Originally when I went to Yale, I was going initially to do a one-year master’s degree. It was only when I got there that I discovered that I could turn my master’s into a PhD, and that really made me think that I wanted to be a university professor. So it was not originally a conscious choice. I might also add that when I left Yale, which was in 1978, there were no university jobs available, so I spent a year working in a bookshop and so on until I did get a temporary university position back in Belfast. Even if you wanted to be a university professor a the time, that did not mean that you got to be one.

It sounds like the job market back in the late 70s was somewhat comparable to today’s market…

It was exactly like right now; we are going through a cycle. What happened was that there was a large expansion in the 60s, and then in the 70s – especially after the oil crisis in the US in ‘73/74 – many of my colleagues at Yale who finished PhDs were moving either to Business school or Law school because they didn’t see any future in academia. And we are back at that situation again, unfortunately.

In your experience, how did the role of university professor evolve since you were an undergraduate student?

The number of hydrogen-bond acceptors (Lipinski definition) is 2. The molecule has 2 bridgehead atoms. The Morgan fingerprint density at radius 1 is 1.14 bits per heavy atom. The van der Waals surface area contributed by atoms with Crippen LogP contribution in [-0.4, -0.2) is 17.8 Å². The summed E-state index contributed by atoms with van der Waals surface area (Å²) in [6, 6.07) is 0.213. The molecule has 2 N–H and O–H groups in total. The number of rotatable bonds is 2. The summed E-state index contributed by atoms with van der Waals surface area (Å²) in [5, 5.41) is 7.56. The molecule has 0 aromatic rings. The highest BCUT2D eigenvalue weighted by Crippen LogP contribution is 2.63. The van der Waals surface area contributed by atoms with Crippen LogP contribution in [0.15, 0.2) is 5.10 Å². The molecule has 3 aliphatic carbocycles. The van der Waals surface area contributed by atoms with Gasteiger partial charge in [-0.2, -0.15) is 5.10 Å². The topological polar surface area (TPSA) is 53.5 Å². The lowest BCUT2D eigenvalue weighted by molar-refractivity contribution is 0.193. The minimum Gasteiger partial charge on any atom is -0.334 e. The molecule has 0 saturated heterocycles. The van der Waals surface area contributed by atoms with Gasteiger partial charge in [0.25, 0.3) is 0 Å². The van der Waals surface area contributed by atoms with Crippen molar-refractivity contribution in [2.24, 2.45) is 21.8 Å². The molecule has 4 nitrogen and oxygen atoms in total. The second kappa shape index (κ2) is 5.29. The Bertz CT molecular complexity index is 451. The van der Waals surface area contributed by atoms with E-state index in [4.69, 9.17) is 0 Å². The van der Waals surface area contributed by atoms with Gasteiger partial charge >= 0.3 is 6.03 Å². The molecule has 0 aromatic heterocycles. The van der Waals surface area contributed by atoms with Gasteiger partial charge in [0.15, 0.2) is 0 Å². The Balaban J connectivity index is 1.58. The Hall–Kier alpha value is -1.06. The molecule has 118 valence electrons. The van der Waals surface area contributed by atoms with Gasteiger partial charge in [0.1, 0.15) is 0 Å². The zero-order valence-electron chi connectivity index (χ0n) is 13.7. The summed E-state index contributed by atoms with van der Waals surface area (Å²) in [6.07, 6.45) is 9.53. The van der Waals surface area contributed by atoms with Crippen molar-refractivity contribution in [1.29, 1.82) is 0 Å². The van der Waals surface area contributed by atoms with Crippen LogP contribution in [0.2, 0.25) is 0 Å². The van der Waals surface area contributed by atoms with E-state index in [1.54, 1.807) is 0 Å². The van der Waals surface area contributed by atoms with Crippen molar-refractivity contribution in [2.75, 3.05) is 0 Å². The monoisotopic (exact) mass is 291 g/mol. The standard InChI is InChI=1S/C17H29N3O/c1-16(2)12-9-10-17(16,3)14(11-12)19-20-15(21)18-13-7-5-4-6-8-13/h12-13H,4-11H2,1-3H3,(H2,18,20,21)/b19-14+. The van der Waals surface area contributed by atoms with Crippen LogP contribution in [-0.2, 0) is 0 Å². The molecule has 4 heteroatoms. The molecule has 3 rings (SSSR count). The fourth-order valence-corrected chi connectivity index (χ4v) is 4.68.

My own sense of this is that the media did not change radically until extremely recently. I don’t think that radio, television, phone calls and faxes changed the university at all; I think where the change has been, very recently, is in the provision of these electronic ways of teaching, for example, Blackboard. These commercial packages have led to a kind of ‘infantilization’ of students and professors alike. Students especially now expect everything to be on this electronic blackboard; they expect you to upload everything and just click on it. I always tell them that they still should go to the library and search for books, because often where you are supposed to find the book that you are looking for you will find other books that are even more interesting. You have to actually do the physical work of walking around in the library, and very few people want to do that; as a result, experience is impoverished. That is ironic because you would have thought that with hyper-textuality and the Internet, the range of reference would be broader; but I found that actually the opposite has happened. It’s all surface too: I just read a study which said that the research for most undergraduate essays nowadays is based on the first page of a Google search, whereas, even if the relevant information were all on the Internet, the really interesting stuff might be on page 13th of Google. The students either do not have the time or the patience or lack the scholarly sense to conduct proper research. So that’s from the university side.